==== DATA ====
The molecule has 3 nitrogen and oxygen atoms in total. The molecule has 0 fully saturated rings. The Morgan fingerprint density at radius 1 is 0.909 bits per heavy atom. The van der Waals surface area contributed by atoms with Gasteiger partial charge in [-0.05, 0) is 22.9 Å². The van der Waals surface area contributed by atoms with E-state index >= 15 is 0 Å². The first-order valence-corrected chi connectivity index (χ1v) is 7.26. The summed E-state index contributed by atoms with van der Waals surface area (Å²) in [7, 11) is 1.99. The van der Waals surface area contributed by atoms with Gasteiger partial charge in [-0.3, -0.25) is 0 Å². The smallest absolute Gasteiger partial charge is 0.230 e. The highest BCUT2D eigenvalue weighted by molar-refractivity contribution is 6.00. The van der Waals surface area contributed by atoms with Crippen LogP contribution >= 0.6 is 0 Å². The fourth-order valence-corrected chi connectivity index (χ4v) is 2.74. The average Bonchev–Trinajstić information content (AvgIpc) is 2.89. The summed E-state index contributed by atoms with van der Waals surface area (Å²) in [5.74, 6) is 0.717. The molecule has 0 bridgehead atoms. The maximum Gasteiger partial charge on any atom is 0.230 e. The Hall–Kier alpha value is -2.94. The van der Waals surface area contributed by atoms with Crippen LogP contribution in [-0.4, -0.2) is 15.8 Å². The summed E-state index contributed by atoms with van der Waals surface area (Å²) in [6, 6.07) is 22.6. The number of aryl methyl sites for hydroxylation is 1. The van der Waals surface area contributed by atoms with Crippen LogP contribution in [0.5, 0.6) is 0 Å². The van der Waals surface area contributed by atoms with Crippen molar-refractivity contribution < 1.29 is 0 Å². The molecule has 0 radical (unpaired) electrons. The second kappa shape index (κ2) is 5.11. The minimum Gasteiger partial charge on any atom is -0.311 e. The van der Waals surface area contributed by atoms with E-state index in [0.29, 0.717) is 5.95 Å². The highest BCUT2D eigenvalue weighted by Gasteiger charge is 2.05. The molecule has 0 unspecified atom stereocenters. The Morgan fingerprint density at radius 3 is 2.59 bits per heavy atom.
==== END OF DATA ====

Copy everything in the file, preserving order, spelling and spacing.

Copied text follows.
The molecule has 3 nitrogen and oxygen atoms in total. The molecule has 0 fully saturated rings. The Morgan fingerprint density at radius 1 is 0.909 bits per heavy atom. The van der Waals surface area contributed by atoms with Gasteiger partial charge in [-0.05, 0) is 22.9 Å². The van der Waals surface area contributed by atoms with E-state index >= 15 is 0 Å². The first-order valence-corrected chi connectivity index (χ1v) is 7.26. The summed E-state index contributed by atoms with van der Waals surface area (Å²) in [7, 11) is 1.99. The van der Waals surface area contributed by atoms with Gasteiger partial charge in [-0.3, -0.25) is 0 Å². The smallest absolute Gasteiger partial charge is 0.230 e. The highest BCUT2D eigenvalue weighted by molar-refractivity contribution is 6.00. The van der Waals surface area contributed by atoms with Crippen LogP contribution >= 0.6 is 0 Å². The fourth-order valence-corrected chi connectivity index (χ4v) is 2.74. The average Bonchev–Trinajstić information content (AvgIpc) is 2.89. The summed E-state index contributed by atoms with van der Waals surface area (Å²) in [5.74, 6) is 0.717. The molecule has 0 bridgehead atoms. The maximum Gasteiger partial charge on any atom is 0.230 e. The Hall–Kier alpha value is -2.94. The van der Waals surface area contributed by atoms with Crippen LogP contribution in [-0.4, -0.2) is 15.8 Å². The summed E-state index contributed by atoms with van der Waals surface area (Å²) in [6, 6.07) is 22.6. The number of aryl methyl sites for hydroxylation is 1. The van der Waals surface area contributed by atoms with Crippen LogP contribution in [0.5, 0.6) is 0 Å². The van der Waals surface area contributed by atoms with Crippen molar-refractivity contribution < 1.29 is 0 Å². The molecule has 0 radical (unpaired) electrons. The second kappa shape index (κ2) is 5.11. The minimum Gasteiger partial charge on any atom is -0.311 e. The van der Waals surface area contributed by atoms with E-state index in [0.29, 0.717) is 5.95 Å². The highest BCUT2D eigenvalue weighted by Gasteiger charge is 2.05. The molecule has 0 unspecified atom stereocenters. The Morgan fingerprint density at radius 3 is 2.59 bits per heavy atom.